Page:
Even Being a Black Professional Won't Stop You From Bad Encounters With Police
Users across social media rejoiced Thursday as news spread that a black man who was shot by a police officer in North Miami lived to tell the tale.
Charles Kinsey, who works as a behavioral therapist in an assisted living facility in North Miami, was shot in the leg after an officer opened fire, intending to hit Kinsey's adult autistic patient, whom police thought was armed. Kinsey, who is black, identified himself as a behavioral therapist and pled with officers not to shoot, to no avail.
"I'm telling him, 'Sir, there is no need for firearms. I'm unarmed, he's an autistic guy. He's got a toy truck in his hand,'" he said in an interview with WSVN-TV.
In response to police shooting deaths of black men in the last few years, opponents of the Black Lives Matter movement say that the victims' prior criminal records or disrespect for police caused their demise. But black men say they can do all the right things and still fall victim to racial profiling and excessive uses of police force.
Successful black men like Kinsey often face an uphill climb. Blacks contend with twice the unemployment rate that whites do, and have for half a century. College attainment among this demographic is lower: About 21% of the roughly 20 million black men over 25 held bachelors degrees in 2014, compared with an estimated 31% of white men over 25, according to the U.S. Census Bureau. Black men also had an oppressively low median income of $26,433. Those that find themselves in white collar and liberal arts professions have said their credentials provide no isolation from undesirable police interactions.
"Just because I'm a Ph.D., I'm not immune from these negative interaction from the police," Ronnie Dunn, a 54-year-old African-American professor of urban studies at Cleveland State University, said in a phone interview. Dunn life's work has revolved around ending racial profiling and egregious uses of lethal force by police in Ohio.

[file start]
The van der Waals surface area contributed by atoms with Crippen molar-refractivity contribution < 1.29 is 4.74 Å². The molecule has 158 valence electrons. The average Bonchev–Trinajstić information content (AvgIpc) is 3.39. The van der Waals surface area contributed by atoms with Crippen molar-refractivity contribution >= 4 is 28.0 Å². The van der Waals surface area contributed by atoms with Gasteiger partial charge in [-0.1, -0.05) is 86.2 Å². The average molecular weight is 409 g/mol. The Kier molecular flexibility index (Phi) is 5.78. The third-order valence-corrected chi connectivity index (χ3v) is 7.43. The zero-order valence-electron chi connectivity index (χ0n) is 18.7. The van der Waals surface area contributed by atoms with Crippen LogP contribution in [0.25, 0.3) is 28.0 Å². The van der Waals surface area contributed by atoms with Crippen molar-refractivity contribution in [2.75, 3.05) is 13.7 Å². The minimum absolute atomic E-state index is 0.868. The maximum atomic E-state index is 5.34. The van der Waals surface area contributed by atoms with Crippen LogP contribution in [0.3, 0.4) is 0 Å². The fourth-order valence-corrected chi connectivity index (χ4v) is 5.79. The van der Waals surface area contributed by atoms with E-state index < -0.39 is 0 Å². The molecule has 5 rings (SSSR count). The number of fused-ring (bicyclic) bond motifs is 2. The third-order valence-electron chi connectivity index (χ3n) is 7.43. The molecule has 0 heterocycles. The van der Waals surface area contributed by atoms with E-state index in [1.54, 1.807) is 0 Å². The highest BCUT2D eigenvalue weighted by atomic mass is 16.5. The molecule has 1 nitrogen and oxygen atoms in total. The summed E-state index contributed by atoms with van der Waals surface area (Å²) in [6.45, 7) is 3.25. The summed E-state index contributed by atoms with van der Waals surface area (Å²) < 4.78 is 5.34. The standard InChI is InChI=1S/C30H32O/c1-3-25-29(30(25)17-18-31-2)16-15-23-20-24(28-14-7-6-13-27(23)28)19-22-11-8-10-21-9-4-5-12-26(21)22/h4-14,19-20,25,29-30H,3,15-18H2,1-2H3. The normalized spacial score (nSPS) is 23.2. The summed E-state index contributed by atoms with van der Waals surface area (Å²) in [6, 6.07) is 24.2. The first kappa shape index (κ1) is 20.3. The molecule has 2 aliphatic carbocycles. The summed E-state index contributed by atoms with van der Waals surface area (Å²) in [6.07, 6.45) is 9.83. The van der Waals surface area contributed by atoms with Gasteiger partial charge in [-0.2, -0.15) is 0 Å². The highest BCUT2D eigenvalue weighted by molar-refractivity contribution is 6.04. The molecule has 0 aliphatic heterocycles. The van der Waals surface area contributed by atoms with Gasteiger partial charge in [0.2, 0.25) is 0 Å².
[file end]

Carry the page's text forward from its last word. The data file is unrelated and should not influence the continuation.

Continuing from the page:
He said a Cleveland officer once threatened him with lethal force as he exited his university office after dark years ago. "Racial profiling is the one thing that all black people still have in common," he said.
Even President Barack Obama, after the police shooting deaths of Alton Sterling and Philando Castile in early July, acknowledged the disparities in the way the criminal-justice system treats blacks:
"African-Americans are 30% more likely than whites to be pulled over. After being pulled over, African-Americans and Hispanics are three times more likely to be searched. Last year, African-Americans were shot by police at more than twice the rate of whites. African-Americans are arrested at twice the rate of whites. African-American defendants are 75% more likely to be charged with offenses carrying mandatory minimums. They receive sentences that are almost 10% longer than comparable whites arrested for the same crime."
Here are the instances of black professional having bad encounters with police while going about their daily lives:
An electrical engineer got in the middle of a fight after leaving a nightclub in Brooklyn and endured a horrific beating.
A skilled auto mechanic got pulled over for failing to stop at a stop sign and endured a horrific beating.
A federal prosecutor got racially profiled on his way to the movies.
A Harvard University professor got arrested for trying to enter his own home.
A professional tennis player got tackled by police for loitering.